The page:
Mortality: In the National Heart, Lung and Blood Institute's Cardiac Arrhythmia Suppression Trial (CAST), a long-term, multicentered, randomized, double-blind study in patients with asymptomatic non-life-threatening ventricular arrhythmias who had a myocardial infarction more than six days but less than two years previously, an excessive mortality or non-fatal cardiac arrest rate (7.7%) was seen in patients treated with encainide or flecainide compared with that seen in patients assigned to carefully matched placebo-treated groups (3.0%). The average duration of treatment with encainide or flecainide in this study was ten months.
The applicability of the CAST results to other populations (e.g., those without recent myocardial infarction) is uncertain. Considering the known proarrhythmic properties of MEXITIL and the lack of evidence of improved survival for any antiarrhythmic drug in patients without life-threatening arrhythmias, the use of MEXITIL as well as other antiarrhythmic agents should be reserved for patients with life-threatening ventricular arrhythmia.
(mexiletine hydrochloride, USP)
MEXITIL® (mexiletine hydrochloride, USP) is an orally active antiarrhythmic agent available as 150 mg, 200 mg and 250 mg capsules. 100 mg of mexiletine hydrochloride is equivalent to 83.31 mg of mexiletine base. It is a white to off-white crystalline powder with slightly bitter taste, freely soluble in water and in alcohol. MEXITIL has a pKa of 9.2.
MEXITIL (mexiletine hydrochloride, USP)is indicated for the treatment of documented ventricular arrhythmias, such as sustained ventricular tachycardia, that, in the judgement of the physician, are life-threatening. Because of the proarrhythmic effects of MEXITIL, its use with lesser arrhythmias is generally not recommended. Treatment of patients with asymptomatic ventricular premature contractions should be avoided.
Initiation of MEXITIL treatment, as with other antiarrhythmic agents used to treat life-threatening arrhythmias, should be carried out in the hospital.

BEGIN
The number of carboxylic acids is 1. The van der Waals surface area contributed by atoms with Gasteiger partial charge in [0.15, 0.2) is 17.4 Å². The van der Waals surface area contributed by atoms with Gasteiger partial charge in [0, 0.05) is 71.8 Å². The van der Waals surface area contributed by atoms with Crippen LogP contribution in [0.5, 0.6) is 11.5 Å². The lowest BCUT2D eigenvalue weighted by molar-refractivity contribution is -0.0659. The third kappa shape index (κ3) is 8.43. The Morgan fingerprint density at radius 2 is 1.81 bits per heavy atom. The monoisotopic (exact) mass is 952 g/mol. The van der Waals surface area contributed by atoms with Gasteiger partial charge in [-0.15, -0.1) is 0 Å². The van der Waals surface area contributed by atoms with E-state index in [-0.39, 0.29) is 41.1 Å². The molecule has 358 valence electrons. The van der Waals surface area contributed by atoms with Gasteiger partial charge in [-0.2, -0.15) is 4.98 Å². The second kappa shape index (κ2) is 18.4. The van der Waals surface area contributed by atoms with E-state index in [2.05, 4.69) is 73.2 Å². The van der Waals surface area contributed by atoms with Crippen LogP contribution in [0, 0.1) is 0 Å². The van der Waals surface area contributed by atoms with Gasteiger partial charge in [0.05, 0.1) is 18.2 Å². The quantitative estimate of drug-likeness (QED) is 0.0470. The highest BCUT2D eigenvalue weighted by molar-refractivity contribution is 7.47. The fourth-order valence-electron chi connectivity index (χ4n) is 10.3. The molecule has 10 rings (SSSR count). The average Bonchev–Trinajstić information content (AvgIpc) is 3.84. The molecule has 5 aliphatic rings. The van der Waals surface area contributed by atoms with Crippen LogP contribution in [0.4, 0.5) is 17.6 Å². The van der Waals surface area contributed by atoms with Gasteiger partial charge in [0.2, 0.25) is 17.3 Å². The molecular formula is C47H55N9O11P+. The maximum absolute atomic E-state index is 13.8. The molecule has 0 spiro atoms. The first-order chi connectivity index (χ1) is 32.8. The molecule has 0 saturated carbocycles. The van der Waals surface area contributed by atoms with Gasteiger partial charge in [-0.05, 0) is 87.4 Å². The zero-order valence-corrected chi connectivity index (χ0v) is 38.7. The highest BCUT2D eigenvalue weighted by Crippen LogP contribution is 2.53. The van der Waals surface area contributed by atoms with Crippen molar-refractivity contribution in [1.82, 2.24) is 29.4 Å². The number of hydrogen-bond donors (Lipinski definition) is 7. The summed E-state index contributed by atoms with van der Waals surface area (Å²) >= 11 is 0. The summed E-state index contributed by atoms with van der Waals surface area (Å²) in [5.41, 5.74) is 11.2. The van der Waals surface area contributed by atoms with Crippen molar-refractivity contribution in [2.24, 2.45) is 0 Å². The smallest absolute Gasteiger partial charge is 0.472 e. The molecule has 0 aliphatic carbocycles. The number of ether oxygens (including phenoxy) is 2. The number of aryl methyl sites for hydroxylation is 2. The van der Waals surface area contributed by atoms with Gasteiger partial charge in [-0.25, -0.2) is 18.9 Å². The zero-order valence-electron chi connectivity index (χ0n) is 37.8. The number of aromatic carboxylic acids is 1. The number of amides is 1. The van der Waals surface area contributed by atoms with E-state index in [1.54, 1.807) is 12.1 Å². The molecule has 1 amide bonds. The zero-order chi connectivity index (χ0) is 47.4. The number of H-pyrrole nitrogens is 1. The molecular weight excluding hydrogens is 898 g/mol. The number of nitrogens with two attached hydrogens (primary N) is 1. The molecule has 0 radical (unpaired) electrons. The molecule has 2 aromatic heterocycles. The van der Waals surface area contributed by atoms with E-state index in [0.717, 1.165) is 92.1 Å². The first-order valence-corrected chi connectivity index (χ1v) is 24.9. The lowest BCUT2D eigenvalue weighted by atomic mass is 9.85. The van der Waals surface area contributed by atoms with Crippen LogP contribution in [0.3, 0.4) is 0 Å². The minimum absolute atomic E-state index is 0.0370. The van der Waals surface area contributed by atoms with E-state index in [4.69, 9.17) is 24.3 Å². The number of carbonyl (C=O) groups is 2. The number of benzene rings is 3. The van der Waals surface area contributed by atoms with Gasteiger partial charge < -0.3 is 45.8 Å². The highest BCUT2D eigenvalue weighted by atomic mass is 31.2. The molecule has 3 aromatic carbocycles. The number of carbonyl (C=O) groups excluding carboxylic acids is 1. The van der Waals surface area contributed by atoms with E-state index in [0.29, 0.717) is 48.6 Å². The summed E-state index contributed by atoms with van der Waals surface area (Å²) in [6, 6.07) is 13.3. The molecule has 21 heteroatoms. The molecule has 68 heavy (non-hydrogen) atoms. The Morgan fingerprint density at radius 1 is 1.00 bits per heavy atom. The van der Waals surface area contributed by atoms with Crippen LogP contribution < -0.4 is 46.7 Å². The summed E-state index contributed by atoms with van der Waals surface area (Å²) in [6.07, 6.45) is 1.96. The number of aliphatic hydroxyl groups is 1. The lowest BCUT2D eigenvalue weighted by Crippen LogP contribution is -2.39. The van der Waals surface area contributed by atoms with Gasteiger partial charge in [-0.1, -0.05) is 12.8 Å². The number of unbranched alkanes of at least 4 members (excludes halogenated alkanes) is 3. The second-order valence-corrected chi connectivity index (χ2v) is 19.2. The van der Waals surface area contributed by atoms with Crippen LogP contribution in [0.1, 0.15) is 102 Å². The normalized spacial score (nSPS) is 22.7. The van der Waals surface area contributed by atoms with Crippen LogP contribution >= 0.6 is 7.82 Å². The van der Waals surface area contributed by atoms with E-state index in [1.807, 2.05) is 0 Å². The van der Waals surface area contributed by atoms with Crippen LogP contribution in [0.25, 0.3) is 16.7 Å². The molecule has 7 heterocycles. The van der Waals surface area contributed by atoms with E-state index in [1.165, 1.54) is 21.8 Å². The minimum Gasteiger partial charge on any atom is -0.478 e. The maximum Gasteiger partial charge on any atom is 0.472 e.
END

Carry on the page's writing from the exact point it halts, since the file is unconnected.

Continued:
Antiarrhythmic drugs have not been shown to enhance survival in patients with ventricular arrhythmias.
Media Articles Related to Mexitil (Mexiletine)
Cardiac Medication May Help Reduce Stiffness Caused By Nondystrophic Myotonias
Source: Body Aches News From Medical News Today [2012.10.04]
Preliminary research finds that for patients with nondystrophic myotonias (NDMs), rare diseases that affect the skeletal muscle and cause functionally limiting stiffness and pain, use of the anti-arrhythmic medication mexiletine resulted in improvement in patient-reported stiffness, according to a preliminary study in the October 3 issue of JAMA...
Published Studies Related to Mexitil (Mexiletine)
Mexiletine for symptoms and signs of myotonia in nondystrophic myotonia: a
randomized controlled trial. 
myotonia in patients with NDMs... CONCLUSION: In this preliminary study of patients with NDMs, the use of
Mexiletine is an effective antimyotonia treatment in myotonic dystrophy type 1. [2010.05.04]
OBJECTIVE: To determine if mexiletine is safe and effective in reducing myotonia in myotonic dystrophy type 1 (DM1). BACKGROUND: Myotonia is an early, prominent symptom in DM1 and contributes to decreased dexterity, gait instability, difficulty with speech/swallowing, and muscle pain. A few preliminary trials have suggested that the antiarrhythmic drug mexiletine is useful, symptomatic treatment for nondystrophic myotonic disorders and DM1... CONCLUSIONS: Mexiletine at dosages of 150 and 200 mg 3 times daily is effective, safe, and well-tolerated over 7 weeks as an antimyotonia treatment in DM1. Classification of Evidence: This study provides Class I evidence that mexiletine at dosages of 150 and 200 mg 3 times daily over 7 weeks is well-tolerated and effective in reducing handgrip relaxation time in DM1.
Morphine versus mexiletine for treatment of postamputation pain: a randomized, placebo-controlled, crossover trial. [2008.08]
BACKGROUND: Stump and phantom pains are debilitating sequelae of amputations that are often resistant to treatment. The efficacy of pharmacologic therapies, including opioids and sodium channel blockers, for postamputation pain is uncertain... CONCLUSIONS: Therapy with morphine, but not mexiletine, resulted in a decrease in intensity of postamputation pain but was associated with a higher rate of side effects and no improvement in self-reported levels of overall functional activity and pain-related interference in daily activities.